dc.description.abstract<table><tr><td colspan="2" class="item-title">Savvy Caregiver Training: Transportable and Effective</td></tr><tr class="item-sponsor"><td class="label">Conference Sponsor:</td><td class="value">Sigma Theta Tau International</td></tr><tr class="item-year"><td class="label">Conference Year:</td><td class="value">2004</td></tr><tr class="item-conference-date"><td class="label">Conference Date:</td><td class="value">July 22-24, 2004</td></tr><tr class="item-author"><td class="label">Author:</td><td class="value">Lewis, Marsha L., PhD, RN</td></tr><tr class="item-institute"><td class="label">P.I. Institution Name:</td><td class="value">University of Minnesota</td></tr><tr class="item-author-title"><td class="label">Title:</td><td class="value">Associate Professor/Director of Graduate Studies</td></tr><tr class="item-email"><td class="label">Email:</td><td class="value">lewis003@umn.edu</td></tr><tr class="item-co-authors"><td class="label">Co-Authors:</td><td class="value">Kenneth W. Hepburn, PhD; Laura Nelson Kirk, MS, RN</td></tr><tr><td colspan="2" class="item-abstract">Objective: This Alzheimer's Association-funded project supported the translation of a dementia caregiver psychoeducational program shown to be successful in a randomized trial into a transportable, self-contained program whose efficacy could be demonstrated. Design: A randomized trial was conducted, following development and field-testing of the transportable program designed to provide knowledge and skills, and develop attitudes helpful in meeting the challenges of caregiving for a family member with dementia. Population, Sample, Settings, Years: Spouse and child caregivers of persons with dementia in the community. The sample included 49 subjects from health systems and the Alzheimer's Association in Colorado and Alaska during 2002-2003. Intervention and Outcome Variables: All subjects completed baseline and four-month follow-up questionnaires with well-established scales to measure caregiver burden, depression, responses to caregiving (e.g., mastery, loss of self), decisional conflict, and beliefs about caregiving. Methods: Experimental subjects participated in a six-week, two hour per week program led by non-academic community professionals (e.g., nurses, social workers) using trainer and caregiver manuals. Control group subjects received customary care. Findings: ANCOVAs with baseline and Lawton as co-variates revealed significant differences between experimental (n=29) and control (n=20) subjects on Loss of Self (p=.042), Mastery (p=.022), and Decisional Conflict (p=.05) scales. There were significant differences between groups on a researcher developed Distress measure of caregiving impact (p=.044). Participant evaluations of the program indicated a 90% or higher &quot;agree&quot; plus &quot;strongly agree&quot; rating on measures of feeling more knowledgeable and skillful, relevance of the program to caregiving, effectiveness of program materials, and likelihood of recommending the program to others. Conclusions: It is feasible to convert a research-based caregiver intervention into a packaged program led by a variety of professionals in other settings. Caregivers who completed the program felt an increased mastery in caregiving and less distress than those not involved in the intervention.</td></tr></table>en_GB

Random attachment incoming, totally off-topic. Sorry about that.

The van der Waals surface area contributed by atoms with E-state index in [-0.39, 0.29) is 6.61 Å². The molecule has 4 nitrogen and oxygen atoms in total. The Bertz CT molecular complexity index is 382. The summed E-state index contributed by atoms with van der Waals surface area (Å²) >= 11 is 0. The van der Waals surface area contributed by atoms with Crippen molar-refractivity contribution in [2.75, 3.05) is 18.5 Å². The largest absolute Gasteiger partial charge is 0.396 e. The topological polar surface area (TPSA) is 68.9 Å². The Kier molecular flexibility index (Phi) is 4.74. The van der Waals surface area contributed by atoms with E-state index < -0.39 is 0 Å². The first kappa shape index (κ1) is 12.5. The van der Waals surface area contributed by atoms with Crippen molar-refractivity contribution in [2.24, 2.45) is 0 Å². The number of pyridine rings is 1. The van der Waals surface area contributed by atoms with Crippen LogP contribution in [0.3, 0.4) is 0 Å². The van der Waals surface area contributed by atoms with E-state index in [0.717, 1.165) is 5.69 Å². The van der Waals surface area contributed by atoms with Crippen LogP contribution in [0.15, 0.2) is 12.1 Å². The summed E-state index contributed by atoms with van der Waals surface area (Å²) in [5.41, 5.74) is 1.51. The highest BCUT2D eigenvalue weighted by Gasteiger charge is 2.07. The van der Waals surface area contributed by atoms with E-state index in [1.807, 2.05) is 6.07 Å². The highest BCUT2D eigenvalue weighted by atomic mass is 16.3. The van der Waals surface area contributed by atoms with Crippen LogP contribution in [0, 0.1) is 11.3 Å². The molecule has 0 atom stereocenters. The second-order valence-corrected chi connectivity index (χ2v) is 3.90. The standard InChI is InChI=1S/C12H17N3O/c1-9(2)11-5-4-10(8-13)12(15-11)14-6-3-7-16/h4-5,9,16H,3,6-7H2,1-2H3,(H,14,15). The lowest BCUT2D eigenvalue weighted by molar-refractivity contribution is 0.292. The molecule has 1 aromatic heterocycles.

dc.date.available2011-10-26T13:05:42Z-
dc.date.issued2004-07-22en_GB
dc.date.accessioned2011-10-26T13:05:42Z-
dc.description.sponsorshipSigma Theta Tau Internationalen_GB